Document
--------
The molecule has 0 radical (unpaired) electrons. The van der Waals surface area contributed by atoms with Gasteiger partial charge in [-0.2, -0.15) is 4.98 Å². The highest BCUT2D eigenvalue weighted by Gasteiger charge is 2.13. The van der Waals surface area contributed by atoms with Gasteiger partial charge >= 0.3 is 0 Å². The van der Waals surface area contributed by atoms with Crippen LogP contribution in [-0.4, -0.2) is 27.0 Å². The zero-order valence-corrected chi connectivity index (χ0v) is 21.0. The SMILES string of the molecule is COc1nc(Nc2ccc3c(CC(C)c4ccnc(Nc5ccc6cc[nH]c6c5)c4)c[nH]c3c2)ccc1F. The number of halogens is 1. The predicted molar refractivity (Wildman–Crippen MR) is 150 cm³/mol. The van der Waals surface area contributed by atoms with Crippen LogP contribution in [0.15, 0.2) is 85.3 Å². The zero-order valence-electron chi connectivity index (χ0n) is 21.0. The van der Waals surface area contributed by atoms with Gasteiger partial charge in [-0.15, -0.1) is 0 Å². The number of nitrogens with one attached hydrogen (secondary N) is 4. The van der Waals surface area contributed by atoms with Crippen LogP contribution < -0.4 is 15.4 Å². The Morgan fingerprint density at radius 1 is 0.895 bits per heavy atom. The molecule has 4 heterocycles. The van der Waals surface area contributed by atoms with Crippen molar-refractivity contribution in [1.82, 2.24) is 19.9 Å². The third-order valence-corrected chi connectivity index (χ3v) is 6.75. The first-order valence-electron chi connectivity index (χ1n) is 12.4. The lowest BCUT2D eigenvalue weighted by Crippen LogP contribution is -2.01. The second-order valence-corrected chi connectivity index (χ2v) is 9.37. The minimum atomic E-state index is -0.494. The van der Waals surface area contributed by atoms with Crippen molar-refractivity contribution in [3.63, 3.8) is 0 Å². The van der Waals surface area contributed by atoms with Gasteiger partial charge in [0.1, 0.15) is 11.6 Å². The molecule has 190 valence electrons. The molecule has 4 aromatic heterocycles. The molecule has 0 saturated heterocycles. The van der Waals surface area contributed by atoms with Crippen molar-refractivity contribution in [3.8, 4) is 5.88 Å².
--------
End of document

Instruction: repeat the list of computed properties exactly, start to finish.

The molecule has 0 radical (unpaired) electrons. The van der Waals surface area contributed by atoms with Gasteiger partial charge in [-0.2, -0.15) is 4.98 Å². The highest BCUT2D eigenvalue weighted by Gasteiger charge is 2.13. The van der Waals surface area contributed by atoms with Gasteiger partial charge >= 0.3 is 0 Å². The van der Waals surface area contributed by atoms with Crippen LogP contribution in [-0.4, -0.2) is 27.0 Å². The zero-order valence-corrected chi connectivity index (χ0v) is 21.0. The SMILES string of the molecule is COc1nc(Nc2ccc3c(CC(C)c4ccnc(Nc5ccc6cc[nH]c6c5)c4)c[nH]c3c2)ccc1F. The number of halogens is 1. The predicted molar refractivity (Wildman–Crippen MR) is 150 cm³/mol. The van der Waals surface area contributed by atoms with Crippen LogP contribution in [0.15, 0.2) is 85.3 Å². The zero-order valence-electron chi connectivity index (χ0n) is 21.0. The van der Waals surface area contributed by atoms with Gasteiger partial charge in [-0.15, -0.1) is 0 Å². The number of nitrogens with one attached hydrogen (secondary N) is 4. The van der Waals surface area contributed by atoms with Crippen LogP contribution < -0.4 is 15.4 Å². The Morgan fingerprint density at radius 1 is 0.895 bits per heavy atom. The molecule has 4 heterocycles. The van der Waals surface area contributed by atoms with Crippen molar-refractivity contribution in [1.82, 2.24) is 19.9 Å². The third-order valence-corrected chi connectivity index (χ3v) is 6.75. The first-order valence-electron chi connectivity index (χ1n) is 12.4. The lowest BCUT2D eigenvalue weighted by Crippen LogP contribution is -2.01. The second-order valence-corrected chi connectivity index (χ2v) is 9.37. The minimum atomic E-state index is -0.494. The van der Waals surface area contributed by atoms with Crippen molar-refractivity contribution in [3.63, 3.8) is 0 Å². The van der Waals surface area contributed by atoms with Gasteiger partial charge in [0.1, 0.15) is 11.6 Å². The molecule has 190 valence electrons. The molecule has 4 aromatic heterocycles. The molecule has 0 saturated heterocycles. The van der Waals surface area contributed by atoms with Crippen molar-refractivity contribution in [3.8, 4) is 5.88 Å².